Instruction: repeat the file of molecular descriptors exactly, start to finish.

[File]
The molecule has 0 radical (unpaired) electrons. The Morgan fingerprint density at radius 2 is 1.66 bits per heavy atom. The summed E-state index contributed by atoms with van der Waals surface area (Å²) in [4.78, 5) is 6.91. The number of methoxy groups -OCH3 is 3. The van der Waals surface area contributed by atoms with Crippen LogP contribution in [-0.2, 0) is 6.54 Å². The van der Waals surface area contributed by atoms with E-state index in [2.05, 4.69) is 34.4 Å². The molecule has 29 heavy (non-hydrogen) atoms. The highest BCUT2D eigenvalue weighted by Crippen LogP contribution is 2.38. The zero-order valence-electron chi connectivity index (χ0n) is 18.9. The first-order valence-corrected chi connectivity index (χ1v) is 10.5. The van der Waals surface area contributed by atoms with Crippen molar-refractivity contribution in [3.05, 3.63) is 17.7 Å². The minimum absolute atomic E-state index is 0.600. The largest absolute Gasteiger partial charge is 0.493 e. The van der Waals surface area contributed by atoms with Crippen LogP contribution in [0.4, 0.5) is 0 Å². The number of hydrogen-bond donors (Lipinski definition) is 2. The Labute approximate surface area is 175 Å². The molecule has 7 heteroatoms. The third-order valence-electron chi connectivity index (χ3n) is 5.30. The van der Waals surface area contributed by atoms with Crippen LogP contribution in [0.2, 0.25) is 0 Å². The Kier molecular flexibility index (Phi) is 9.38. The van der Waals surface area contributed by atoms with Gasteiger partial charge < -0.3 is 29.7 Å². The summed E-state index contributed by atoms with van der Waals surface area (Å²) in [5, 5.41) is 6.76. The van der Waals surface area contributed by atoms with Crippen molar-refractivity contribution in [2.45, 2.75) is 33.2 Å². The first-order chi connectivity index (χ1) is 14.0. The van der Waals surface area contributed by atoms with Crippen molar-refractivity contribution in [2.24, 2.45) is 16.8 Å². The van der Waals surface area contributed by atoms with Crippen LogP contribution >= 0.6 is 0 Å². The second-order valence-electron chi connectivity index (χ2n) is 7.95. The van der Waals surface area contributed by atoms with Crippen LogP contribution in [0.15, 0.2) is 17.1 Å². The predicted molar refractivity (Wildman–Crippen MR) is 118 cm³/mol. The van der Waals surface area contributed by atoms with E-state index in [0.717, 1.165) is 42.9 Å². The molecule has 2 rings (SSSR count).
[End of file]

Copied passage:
The molecule has 0 radical (unpaired) electrons. The Morgan fingerprint density at radius 2 is 1.66 bits per heavy atom. The summed E-state index contributed by atoms with van der Waals surface area (Å²) in [4.78, 5) is 6.91. The number of methoxy groups -OCH3 is 3. The van der Waals surface area contributed by atoms with Crippen LogP contribution in [-0.2, 0) is 6.54 Å². The van der Waals surface area contributed by atoms with E-state index in [2.05, 4.69) is 34.4 Å². The molecule has 29 heavy (non-hydrogen) atoms. The highest BCUT2D eigenvalue weighted by Crippen LogP contribution is 2.38. The zero-order valence-electron chi connectivity index (χ0n) is 18.9. The first-order valence-corrected chi connectivity index (χ1v) is 10.5. The van der Waals surface area contributed by atoms with Crippen molar-refractivity contribution in [3.05, 3.63) is 17.7 Å². The minimum absolute atomic E-state index is 0.600. The largest absolute Gasteiger partial charge is 0.493 e. The van der Waals surface area contributed by atoms with Crippen LogP contribution in [0.4, 0.5) is 0 Å². The number of hydrogen-bond donors (Lipinski definition) is 2. The Labute approximate surface area is 175 Å². The molecule has 7 heteroatoms. The third-order valence-electron chi connectivity index (χ3n) is 5.30. The van der Waals surface area contributed by atoms with Crippen LogP contribution in [0.2, 0.25) is 0 Å². The Kier molecular flexibility index (Phi) is 9.38. The van der Waals surface area contributed by atoms with Gasteiger partial charge < -0.3 is 29.7 Å². The summed E-state index contributed by atoms with van der Waals surface area (Å²) in [5, 5.41) is 6.76. The van der Waals surface area contributed by atoms with Crippen molar-refractivity contribution in [2.45, 2.75) is 33.2 Å². The first-order chi connectivity index (χ1) is 14.0. The van der Waals surface area contributed by atoms with Crippen molar-refractivity contribution in [2.24, 2.45) is 16.8 Å². The van der Waals surface area contributed by atoms with Crippen LogP contribution >= 0.6 is 0 Å². The second-order valence-electron chi connectivity index (χ2n) is 7.95. The van der Waals surface area contributed by atoms with Crippen LogP contribution in [0.15, 0.2) is 17.1 Å². The predicted molar refractivity (Wildman–Crippen MR) is 118 cm³/mol. The van der Waals surface area contributed by atoms with E-state index in [0.717, 1.165) is 42.9 Å². The molecule has 2 rings (SSSR count).